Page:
- Political unrest has the region in its grip
- Income inequality, weak growth and corruption fatigue are key drivers of protests
- Economic growth finally seems to be picking up, but remains modest
- Slight acceleration in growth in Brazil and Mexico, but Argentina remains in recession
- Despite unrest, Chile, Colombia and Peru still have the most favourable growth outlook
- Pressure on exchange rates could limit scope for monetary easing and constrain recovery
- Downward risks remain considerable
Recovery stuttering again in 2019
As 2019 began, we thought growth in Latin America would finally pick up again, after a number of disappointing years. The region now looks to be heading for a contraction of 0.4%. The main factor behind the disappointing growth in 2018 was the increased risk aversion towards emerging markets in the light of the many global uncertainties. This in turn prompted a sharp depreciation of many currencies and a tightening of the monetary reins. Political uncertainty was also a factor in 2018, with elections in Brazil, Colombia and Mexico. Contrary to expectations, the risk aversion ultimately increased further in 2019.
Sentiment in Argentina, for example, completely reversed in the run-up to the elections, as it became ever more clear that the Peronists were about to take over the baton from President Macri. The political crisis in Peru dragged on, with numerous clashes between President Vizcarra and the Peruvian parliament. This culminated in a constitutional crisis in September, with parliament being dissolved in anticipation of new elections in January 2020. In Venezuela, at the beginning of this year, the population seemed to be massively supporting the opposition leader and self-appointed interim president Guaidó. In Bolivia, President Morales had to flee the country in November after fierce protests against his re-election, and in Ecuador reforms were reversed under pressure from protests.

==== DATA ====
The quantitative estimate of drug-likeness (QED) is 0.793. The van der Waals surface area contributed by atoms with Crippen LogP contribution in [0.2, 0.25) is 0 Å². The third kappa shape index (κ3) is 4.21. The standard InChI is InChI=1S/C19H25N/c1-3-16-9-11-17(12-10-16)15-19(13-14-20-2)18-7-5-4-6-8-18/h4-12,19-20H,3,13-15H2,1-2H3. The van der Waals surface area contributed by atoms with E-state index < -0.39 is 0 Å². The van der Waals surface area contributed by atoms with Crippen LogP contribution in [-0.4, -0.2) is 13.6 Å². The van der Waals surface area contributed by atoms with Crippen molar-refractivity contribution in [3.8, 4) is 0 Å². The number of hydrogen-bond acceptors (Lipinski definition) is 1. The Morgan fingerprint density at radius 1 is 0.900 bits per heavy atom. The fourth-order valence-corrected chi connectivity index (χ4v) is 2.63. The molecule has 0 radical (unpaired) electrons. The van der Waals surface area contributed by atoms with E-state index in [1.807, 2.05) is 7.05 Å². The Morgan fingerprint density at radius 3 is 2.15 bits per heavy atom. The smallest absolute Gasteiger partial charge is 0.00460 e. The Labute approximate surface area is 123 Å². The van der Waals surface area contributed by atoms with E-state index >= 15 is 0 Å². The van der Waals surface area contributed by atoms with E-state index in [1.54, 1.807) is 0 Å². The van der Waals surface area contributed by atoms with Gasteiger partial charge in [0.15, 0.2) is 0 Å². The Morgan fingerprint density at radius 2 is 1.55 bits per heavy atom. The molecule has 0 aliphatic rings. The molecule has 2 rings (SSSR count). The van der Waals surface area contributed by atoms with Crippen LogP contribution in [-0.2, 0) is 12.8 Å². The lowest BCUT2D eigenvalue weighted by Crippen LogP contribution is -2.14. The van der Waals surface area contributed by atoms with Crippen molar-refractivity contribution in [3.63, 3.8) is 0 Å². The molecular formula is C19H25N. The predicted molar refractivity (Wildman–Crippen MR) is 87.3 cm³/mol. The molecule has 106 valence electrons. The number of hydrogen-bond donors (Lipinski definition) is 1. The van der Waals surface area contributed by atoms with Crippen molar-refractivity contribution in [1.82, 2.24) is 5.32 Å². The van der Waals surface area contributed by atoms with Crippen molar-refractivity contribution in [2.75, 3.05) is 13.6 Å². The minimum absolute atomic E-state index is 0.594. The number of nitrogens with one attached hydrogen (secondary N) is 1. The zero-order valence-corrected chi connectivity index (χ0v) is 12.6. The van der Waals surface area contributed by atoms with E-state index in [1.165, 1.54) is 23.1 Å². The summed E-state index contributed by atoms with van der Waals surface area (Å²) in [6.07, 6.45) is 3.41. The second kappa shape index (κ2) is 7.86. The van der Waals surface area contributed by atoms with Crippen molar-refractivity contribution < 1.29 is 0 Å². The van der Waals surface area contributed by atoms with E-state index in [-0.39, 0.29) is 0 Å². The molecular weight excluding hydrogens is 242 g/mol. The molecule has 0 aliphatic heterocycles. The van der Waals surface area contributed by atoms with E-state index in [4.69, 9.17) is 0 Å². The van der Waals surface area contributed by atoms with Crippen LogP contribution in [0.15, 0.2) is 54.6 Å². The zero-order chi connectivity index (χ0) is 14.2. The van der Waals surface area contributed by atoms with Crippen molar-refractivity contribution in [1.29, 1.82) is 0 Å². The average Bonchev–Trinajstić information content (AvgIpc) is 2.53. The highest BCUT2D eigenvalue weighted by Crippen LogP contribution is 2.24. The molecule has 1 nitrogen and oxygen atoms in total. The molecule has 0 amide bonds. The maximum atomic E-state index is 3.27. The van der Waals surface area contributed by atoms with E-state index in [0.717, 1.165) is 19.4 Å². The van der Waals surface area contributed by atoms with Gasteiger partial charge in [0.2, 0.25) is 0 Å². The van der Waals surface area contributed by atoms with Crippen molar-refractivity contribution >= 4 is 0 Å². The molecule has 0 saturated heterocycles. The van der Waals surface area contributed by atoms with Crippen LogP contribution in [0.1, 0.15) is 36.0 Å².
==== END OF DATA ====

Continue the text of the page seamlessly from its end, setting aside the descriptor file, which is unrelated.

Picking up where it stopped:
Chile and Colombia were also hit by intense political and social unrest in the last months of 2019. The political and social unrest which tormented the Andes countries in the fourth quarter of this year led to a slowdown in growth and currencies across the region weakened against the USD. In addition to the political developments, the continuing uncertainty regarding global developments, such as the trade conflict with the US and the associated increase in risk aversion, also kept business and consumer confidence in the region at low levels. This combination of external and internal factors prompted us to reduce our growth forecasts for 2019 several times for many Latin American countries.